Recent leaver and Senior Grecian (head pupil), Jin, talks about his time at Christ’s Hospital.
Since joining in Second Form (Year 7), I’ve looked up to those in the Senior Grecian (Head Pupil) and the Second Monitor roles and it was my aim to attain that same status. I set out long-term goals to achieve that, splitting the School into three sectors: academics, music and sport. I thought that if I could excel in all three and take on leadership roles within them, I’d have a chance of becoming a house captain, which would put me in the frame of being selected as Senior Grecian. The plan worked!
My mother is from South Korea and my father is from the Philippines. Like many Oriental children, I was pushed more towards academics and music than sport. But at CH, there were opportunities to play a variety of sports and it became a major part of my life. I’ve played for the 1st team in football and cricket. Being 5’5” I’m at a slight disadvantage on the basketball court, but I love that too and put everything into it.
The biggest surprise in terms of my sporting interests has been rugby. I had never played it before and remember asking myself, ‘how am I going to survive?’ But Mr. Turner helped me understand tactics and gameplay and I developed to the extent that I became captain. When my friend was selected for the Harlequins training camp, I remember thinking how great it would be if I could reach that level too. Just a few weeks later, it happened! I went on to represent Sussex U18s. Rugby at CH has given me many great memories.
Music was always something I was encouraged to do as a child. I play violin, but am more passionate about piano. I joined the Chamber and Symphony Orchestras at CH, as well as string ensembles and quartets, which helped me improve as a musician. Prior to CH, I’d
focused on classical, but here I expanded my repertoire. Two friends play the trombone and saxophone, respectively, and we came together to play jazz and blues in our spare time. It was fun experimenting in a more dynamic genre.
Singing is another passion of mine. I joined the choir in Third Form (Year 8) and continued to enjoy it as head of the tenor section. I used to look up at seniors in Chapel and wonder how they reached certain notes, but now I’m that person! I sing with Scola Cantorum, a chamber choir for selected pupils, where the repertoire is tough but very rewarding. I was awarded the Doherty Scholarship last year and that allowed me to benefit from free singing lessons, culminating in my grade 8 singing exam, performing everything from folk to opera.
During lockdown, I was bored so learned to play drums and guitar. We bought an electronic drum kit at home and learned how to play through YouTube videos! I can’t play either to a particularly high standard, but if someone gave me a song, I could just about strum along! It proves how productive lockdown was for some and I know of instances where it set people on a different trajectory.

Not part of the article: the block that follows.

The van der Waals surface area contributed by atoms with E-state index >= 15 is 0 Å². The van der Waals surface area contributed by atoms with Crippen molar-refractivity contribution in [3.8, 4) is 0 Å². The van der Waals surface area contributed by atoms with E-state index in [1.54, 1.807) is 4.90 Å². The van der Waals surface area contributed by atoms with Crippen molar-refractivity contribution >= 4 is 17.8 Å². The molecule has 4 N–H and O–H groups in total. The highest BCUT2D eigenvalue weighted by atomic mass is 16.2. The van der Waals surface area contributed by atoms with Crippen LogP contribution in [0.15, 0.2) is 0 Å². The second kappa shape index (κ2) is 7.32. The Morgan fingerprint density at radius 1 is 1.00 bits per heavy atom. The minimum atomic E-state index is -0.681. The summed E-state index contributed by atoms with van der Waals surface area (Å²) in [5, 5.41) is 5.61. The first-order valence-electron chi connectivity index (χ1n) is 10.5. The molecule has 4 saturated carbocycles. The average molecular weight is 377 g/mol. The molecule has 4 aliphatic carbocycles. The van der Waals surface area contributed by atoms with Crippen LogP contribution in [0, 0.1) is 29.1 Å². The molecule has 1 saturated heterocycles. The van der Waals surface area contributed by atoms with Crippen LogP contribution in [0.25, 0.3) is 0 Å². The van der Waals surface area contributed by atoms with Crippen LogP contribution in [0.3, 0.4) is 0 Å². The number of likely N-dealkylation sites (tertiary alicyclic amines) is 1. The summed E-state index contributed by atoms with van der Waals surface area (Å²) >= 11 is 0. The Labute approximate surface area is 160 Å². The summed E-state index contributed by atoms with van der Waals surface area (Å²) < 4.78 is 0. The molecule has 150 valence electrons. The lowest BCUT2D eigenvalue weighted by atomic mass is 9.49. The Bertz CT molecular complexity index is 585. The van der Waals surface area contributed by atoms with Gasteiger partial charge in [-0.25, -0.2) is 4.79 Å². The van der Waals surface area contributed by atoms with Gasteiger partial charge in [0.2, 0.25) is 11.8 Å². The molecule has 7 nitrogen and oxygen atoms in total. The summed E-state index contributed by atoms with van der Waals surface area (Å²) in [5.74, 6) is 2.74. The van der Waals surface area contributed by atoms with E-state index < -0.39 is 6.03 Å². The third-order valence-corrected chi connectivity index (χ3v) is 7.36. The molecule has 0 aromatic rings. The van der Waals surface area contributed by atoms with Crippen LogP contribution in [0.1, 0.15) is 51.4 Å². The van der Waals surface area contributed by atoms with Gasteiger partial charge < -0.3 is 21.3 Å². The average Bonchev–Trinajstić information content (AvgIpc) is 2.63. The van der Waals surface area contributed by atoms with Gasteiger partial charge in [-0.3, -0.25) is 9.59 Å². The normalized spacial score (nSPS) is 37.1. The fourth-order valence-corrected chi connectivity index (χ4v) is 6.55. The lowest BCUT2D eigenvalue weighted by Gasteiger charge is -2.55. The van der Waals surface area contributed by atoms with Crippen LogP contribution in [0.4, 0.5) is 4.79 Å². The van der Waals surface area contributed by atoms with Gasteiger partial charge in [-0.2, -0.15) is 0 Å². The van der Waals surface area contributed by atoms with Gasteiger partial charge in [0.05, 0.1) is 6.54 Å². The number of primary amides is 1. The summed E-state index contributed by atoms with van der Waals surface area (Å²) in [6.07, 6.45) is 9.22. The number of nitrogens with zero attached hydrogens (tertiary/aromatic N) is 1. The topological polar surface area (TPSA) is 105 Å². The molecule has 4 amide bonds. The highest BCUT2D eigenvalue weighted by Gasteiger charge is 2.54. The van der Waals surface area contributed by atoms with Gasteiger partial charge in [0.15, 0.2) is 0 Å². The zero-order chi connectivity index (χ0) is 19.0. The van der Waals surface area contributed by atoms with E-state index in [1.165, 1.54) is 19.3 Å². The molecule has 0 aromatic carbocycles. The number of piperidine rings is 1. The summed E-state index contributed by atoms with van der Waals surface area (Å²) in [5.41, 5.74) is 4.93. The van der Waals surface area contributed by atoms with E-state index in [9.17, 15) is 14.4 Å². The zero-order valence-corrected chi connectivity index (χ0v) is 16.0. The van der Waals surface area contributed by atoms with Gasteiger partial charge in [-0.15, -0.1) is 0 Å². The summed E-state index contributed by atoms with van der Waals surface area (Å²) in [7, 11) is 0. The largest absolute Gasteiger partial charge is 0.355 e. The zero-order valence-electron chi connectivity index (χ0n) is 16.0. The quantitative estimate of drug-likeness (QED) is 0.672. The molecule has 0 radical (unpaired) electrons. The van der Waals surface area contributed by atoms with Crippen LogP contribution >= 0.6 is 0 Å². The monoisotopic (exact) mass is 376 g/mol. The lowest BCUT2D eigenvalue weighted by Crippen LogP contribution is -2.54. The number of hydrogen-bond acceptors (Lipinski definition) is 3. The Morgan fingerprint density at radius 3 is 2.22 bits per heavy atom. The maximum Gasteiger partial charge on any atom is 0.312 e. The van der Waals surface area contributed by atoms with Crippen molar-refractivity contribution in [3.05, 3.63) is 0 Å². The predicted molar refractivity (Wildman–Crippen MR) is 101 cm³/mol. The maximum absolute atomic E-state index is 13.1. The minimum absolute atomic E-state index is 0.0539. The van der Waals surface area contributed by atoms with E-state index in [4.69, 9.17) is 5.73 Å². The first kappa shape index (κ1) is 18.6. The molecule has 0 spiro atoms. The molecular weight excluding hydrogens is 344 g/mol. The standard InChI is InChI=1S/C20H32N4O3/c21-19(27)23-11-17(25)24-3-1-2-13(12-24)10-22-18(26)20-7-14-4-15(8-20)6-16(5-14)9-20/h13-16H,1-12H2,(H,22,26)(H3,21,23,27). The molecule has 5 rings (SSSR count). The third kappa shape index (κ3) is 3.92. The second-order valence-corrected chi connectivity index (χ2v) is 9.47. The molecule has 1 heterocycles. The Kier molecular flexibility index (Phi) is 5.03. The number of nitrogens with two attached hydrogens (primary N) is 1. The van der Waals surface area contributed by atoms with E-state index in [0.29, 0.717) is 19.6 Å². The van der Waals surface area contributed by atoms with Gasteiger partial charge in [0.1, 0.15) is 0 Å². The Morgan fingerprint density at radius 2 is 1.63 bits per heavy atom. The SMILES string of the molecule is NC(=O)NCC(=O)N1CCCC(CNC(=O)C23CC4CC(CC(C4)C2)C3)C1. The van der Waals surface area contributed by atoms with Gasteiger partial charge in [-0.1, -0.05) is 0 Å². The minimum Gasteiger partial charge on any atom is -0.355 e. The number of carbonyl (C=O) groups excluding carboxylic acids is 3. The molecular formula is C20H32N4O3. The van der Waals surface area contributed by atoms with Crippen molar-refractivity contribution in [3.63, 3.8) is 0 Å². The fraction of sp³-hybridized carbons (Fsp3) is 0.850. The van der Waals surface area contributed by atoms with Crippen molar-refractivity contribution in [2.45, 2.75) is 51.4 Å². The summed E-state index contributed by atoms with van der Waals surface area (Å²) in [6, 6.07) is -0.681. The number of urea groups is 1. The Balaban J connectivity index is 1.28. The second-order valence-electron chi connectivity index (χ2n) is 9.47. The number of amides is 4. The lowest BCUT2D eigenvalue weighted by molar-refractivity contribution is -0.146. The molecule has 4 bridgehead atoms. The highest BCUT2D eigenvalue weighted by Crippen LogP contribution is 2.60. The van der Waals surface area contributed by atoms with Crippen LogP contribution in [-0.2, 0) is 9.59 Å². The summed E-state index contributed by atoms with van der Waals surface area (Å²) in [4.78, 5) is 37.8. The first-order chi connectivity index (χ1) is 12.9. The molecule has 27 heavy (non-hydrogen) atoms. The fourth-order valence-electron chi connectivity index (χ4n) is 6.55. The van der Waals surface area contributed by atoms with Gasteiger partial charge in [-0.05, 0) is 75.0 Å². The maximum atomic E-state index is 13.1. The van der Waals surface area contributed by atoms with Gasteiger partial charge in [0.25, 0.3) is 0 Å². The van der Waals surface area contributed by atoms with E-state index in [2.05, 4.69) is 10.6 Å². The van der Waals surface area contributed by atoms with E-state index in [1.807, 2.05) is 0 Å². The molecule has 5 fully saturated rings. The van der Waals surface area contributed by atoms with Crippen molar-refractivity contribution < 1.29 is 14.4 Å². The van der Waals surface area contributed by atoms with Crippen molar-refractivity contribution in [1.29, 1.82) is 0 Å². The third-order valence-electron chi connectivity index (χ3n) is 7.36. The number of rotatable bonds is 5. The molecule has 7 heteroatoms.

Leading and managing the Monitor team as Senior Grecian has been an honour. Alex (Second Monitor) has been brilliant, helping me distribute roles and manage events. The role isn’t secondary at all, as we have taken on equal responsibility and represented the School at high-profile and prestigious events and functions together. I was worried I would miss out on some of those traditional highlights, as we’ve had two years where they haven’t taken place because of COVID. Fortunately, most have now returned.
At the Lord Mayor’s Banquet, the Lord Mayor introduced us to the Prime Minister, Boris Johnson. He knew about CH and said, ‘That’s in Horsham, isn’t it?’ I thought that was quite impressive. I think our uniform generates a lot of interest and when we attended the Heads of College Conference at Wellington College, everyone was looking at us. In most cases it’s an icebreaker, as people want to know about the uniform’s history, which gives us an advantage when networking.
I spent a long time working on my Speech Day oration, seeking help from the team at the museum. I have been there several times to research in the archives, as I wanted to highlight how the School can transform a student’s life and motivate them to make a positive impact on the world. The mission of CH is to bring together students from different
backgrounds and give them equal opportunities, and I wanted to portray that in my speech. For example, right at the beginning of the 20th century, a girls’ cricket team was formed at the Hertford site, which was practically unheard of at the time. It’s that kind of pioneering spirit I tried to highlight in my speech.
I would like to study economics and management at university, but first I’m taking a gap year. As well as studying further maths at A level, I hope to find an internship at a finance or accountancy firm, although my intention is to eventually switch into entrepreneurship.